As of today, Pablo Picassos 1911 painting Femme au Violon will enrich the collection of modern art at the Pinakothek der Moderne
and fill a gap in the museums collection. This spectacular long-term loan from a German private collection complements Munich s present holdings of works by the most important artist of the 20th century with a masterpiece of Analytical Cubism.
The painting on display in gallery 6 of the Pinakothek der Moderne tangibly demonstrates Picassos refinement of the Cubist vocabulary from his Crystal Bowl in 1909, through Fan of 1910 (both provided by artists-cum-collectors Woty and Theodor Werner), to the Femme au Violon, which embodies a geometrical form of Cubism of profoundly abstracted figuration, dating from 1911. A comparison between George Braques Woman with Mandolin from 1910 another major work of Cubism at the Pinakothek der Moderne and Picassos Femme au Violon provides a vivid impression of one of the seminal artistic dialogues in the art of the high-modernist period, as seen in these two correlating works.
Femme au Violon captivates the gaze due to the elegance of the daubed application of vibrating grey-brown hues, the radical dissolution of form, and geometric decomposition of the figure and instrument. The composition marks the culmination and conclusion of non-figuration in Picassos work at the point in time of spring 1911.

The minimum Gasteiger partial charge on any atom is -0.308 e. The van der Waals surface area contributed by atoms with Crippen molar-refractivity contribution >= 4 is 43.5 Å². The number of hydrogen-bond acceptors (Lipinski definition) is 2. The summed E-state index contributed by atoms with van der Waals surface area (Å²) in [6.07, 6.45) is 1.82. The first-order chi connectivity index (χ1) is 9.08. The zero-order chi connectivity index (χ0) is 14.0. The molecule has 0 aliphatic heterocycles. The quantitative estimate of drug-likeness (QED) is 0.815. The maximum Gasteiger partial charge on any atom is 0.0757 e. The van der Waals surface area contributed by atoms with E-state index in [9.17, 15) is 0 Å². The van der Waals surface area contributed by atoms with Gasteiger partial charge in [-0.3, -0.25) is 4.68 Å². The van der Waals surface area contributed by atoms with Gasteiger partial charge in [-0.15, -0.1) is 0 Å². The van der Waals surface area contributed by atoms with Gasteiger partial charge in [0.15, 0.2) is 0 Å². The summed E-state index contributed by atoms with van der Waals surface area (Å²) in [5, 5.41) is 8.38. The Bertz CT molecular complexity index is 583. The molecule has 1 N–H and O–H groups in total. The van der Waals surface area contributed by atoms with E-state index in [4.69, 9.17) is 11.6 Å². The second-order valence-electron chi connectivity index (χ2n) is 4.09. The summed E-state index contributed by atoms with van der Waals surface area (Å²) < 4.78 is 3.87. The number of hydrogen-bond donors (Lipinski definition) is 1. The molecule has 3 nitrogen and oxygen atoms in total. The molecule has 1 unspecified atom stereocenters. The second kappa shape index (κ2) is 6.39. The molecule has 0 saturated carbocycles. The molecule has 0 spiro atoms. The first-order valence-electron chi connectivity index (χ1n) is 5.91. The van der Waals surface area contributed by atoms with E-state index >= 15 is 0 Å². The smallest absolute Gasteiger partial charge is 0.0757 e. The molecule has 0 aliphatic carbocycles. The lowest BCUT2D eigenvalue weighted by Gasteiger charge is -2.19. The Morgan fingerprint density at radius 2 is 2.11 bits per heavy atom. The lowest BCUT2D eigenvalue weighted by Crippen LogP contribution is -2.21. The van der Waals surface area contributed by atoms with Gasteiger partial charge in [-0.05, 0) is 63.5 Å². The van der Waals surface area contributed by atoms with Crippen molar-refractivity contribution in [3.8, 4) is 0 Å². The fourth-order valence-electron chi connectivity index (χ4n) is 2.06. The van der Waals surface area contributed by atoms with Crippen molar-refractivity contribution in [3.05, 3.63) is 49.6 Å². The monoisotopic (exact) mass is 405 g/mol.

Not only visually arresting, the painting also boasts a distinguished provenance and exhibition history. On loan from Paris-based art dealer Daniel-Henry Kahnweiler, in 1912 it embodied the very latest development in Picassos style and was shown at the now-legendary Sonderbund Ausstellung in Cologne . After its acquisition by the collector and art dealer Alfred Flechtheim, it featured in the first ever Picasso retrospective held on German soil, which opened at Heinrich Thannhausers renowned Moderne Galerie in Munich in 1913. After that, the work changed hands several times before ending up, in 1927, in the famous collection of the Krefeld-based textile manufacturer Hermann Lange. Today, a century after it went on display at Thannhausers gallery, it returns to the city of Munich to add a striking and vital accent to our excellent collection of Cubism and French avant-garde art.
The generous long-term loan was brokered by Wolfgang Wittrock of Berlin and is a tribute to the tireless and ongoing work of the General Director of the Bayerische Staatsgemäldesammlungen, Professor Klaus Schrenk, and his efforts to raise the profile of French modern art in Germany.